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  • FIRST POST
    • tenchy
    • By tenchy 6th Feb 18, 9:27 AM
    • 241Posts
    • 59Thanks
    tenchy
    Who can do a hard search? Just about anyone?
    • #1
    • 6th Feb 18, 9:27 AM
    Who can do a hard search? Just about anyone? 6th Feb 18 at 9:27 AM
    The last part of the discussion in this thread from the credit card board should give cause for concern:


    http://forums.moneysavingexpert.com/showthread.php?t=5788462


    It would appear that the ability to carry out hard searches against an individual is much less restricted than I thought it was.


    Maybe the Experian rep can explain just what's going on here?
Page 1
    • camelot1971
    • By camelot1971 6th Feb 18, 10:01 AM
    • 631 Posts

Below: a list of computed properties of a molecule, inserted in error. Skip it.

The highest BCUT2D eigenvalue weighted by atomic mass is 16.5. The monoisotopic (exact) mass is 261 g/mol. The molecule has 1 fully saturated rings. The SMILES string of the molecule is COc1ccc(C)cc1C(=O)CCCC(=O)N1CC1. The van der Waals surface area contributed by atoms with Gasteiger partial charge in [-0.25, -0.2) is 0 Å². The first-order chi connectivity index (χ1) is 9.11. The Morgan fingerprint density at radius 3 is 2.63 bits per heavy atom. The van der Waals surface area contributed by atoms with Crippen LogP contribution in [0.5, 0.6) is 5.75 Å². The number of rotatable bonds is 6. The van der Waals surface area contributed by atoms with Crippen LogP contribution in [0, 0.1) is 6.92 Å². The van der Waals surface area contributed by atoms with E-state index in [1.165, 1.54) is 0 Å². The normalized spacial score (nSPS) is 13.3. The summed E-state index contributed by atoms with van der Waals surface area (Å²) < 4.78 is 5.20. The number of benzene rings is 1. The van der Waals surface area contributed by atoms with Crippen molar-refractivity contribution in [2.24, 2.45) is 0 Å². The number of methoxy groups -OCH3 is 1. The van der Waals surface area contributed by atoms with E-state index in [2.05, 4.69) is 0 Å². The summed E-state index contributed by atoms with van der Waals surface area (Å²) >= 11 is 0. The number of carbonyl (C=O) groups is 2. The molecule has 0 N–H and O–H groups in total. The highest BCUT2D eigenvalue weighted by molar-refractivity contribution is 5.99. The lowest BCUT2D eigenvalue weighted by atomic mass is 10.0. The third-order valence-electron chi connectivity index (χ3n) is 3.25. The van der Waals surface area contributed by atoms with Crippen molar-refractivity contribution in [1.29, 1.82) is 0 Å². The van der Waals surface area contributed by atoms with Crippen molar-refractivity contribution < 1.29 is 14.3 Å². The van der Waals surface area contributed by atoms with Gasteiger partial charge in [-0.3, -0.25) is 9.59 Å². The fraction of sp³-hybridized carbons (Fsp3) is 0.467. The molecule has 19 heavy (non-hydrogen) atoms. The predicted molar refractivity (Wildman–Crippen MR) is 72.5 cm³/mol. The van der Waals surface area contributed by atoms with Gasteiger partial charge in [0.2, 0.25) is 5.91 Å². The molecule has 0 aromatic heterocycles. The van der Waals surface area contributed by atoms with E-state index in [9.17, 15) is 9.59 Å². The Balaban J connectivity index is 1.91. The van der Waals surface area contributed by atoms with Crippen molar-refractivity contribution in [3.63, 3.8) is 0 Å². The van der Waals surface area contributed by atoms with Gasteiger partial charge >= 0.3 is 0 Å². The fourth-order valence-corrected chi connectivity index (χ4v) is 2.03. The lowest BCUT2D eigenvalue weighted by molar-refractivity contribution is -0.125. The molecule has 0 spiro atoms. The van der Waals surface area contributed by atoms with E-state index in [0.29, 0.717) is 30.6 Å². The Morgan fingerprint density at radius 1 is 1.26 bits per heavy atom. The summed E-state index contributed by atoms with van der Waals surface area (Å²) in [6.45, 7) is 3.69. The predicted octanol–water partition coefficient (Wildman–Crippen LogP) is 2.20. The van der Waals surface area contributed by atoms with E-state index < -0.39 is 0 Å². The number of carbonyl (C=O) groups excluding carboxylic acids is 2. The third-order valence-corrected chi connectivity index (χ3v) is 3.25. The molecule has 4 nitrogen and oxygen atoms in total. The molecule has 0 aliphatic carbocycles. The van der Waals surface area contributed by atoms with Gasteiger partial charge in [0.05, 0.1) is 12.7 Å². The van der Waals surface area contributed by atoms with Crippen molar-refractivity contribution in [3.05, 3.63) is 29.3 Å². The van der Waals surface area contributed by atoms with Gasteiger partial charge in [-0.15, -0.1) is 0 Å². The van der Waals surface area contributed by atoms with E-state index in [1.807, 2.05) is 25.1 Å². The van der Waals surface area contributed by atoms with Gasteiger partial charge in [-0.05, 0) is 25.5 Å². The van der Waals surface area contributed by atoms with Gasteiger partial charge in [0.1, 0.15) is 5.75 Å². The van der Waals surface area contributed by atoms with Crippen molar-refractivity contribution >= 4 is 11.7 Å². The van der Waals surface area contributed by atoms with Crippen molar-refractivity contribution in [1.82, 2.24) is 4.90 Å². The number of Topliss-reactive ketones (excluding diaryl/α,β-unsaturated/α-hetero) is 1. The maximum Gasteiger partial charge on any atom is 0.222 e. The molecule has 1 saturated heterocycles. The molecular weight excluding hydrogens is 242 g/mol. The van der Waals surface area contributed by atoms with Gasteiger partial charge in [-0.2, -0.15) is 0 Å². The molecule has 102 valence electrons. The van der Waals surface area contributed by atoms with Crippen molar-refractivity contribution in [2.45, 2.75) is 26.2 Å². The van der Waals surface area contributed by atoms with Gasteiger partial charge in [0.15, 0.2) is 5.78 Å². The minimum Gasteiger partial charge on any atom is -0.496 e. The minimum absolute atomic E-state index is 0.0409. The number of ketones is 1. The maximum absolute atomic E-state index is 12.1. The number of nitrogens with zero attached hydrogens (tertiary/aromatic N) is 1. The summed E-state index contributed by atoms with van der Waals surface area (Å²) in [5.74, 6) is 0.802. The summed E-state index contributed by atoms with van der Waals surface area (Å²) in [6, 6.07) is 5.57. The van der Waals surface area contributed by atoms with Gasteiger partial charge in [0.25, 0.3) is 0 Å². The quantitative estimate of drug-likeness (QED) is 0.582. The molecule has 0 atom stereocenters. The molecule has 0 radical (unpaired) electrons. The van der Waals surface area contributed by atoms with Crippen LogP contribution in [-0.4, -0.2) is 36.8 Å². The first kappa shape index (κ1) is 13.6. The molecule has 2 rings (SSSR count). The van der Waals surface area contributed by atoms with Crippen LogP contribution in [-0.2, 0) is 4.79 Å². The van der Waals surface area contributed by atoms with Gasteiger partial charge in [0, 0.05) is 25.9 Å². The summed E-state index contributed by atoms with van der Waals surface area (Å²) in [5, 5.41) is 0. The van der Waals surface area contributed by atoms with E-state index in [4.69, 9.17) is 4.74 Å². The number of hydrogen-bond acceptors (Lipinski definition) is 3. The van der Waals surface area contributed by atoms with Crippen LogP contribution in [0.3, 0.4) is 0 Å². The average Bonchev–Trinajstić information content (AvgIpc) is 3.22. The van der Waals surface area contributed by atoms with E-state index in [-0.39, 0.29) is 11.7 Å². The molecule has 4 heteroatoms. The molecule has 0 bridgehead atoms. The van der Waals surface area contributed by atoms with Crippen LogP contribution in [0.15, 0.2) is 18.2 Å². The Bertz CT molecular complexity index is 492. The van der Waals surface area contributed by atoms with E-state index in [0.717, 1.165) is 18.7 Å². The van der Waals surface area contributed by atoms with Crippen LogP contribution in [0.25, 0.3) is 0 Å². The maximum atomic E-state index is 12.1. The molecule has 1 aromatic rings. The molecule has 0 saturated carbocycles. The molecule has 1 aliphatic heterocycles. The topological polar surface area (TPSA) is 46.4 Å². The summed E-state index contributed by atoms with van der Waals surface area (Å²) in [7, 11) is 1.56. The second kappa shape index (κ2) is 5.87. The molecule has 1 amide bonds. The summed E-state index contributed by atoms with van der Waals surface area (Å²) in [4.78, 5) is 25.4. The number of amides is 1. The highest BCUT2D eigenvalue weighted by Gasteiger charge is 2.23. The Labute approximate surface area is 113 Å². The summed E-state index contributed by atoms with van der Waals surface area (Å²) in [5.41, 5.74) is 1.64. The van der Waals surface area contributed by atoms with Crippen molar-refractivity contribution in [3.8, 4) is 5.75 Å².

• 991 Thanks
    camelot1971
    • #2
    • 6th Feb 18, 10:01 AM
    • #2
    • 6th Feb 18, 10:01 AM
    A company who will be providing you credit can check information held by a credit reference agency - what is wrong with that?

    Companies can't just do random checks on people without their consent and with revised data protection laws coming soon it will become even more explicit what those companies do with your information.
    • tenchy
    • By tenchy 6th Feb 18, 10:09 AM
    • 241 Posts
    • 59 Thanks
    tenchy
    • #3
    • 6th Feb 18, 10:09 AM
    • #3
    • 6th Feb 18, 10:09 AM
    A company who will be providing you credit can check information held by a credit reference agency - what is wrong with that?

    Companies can't just do random checks on people without their consent and with revised data protection laws coming soon it will become even more explicit what those companies do with your information.
    Originally posted by camelot1971

    You need to read the linked thread for details about the point I'm making.
    • Shakin Steve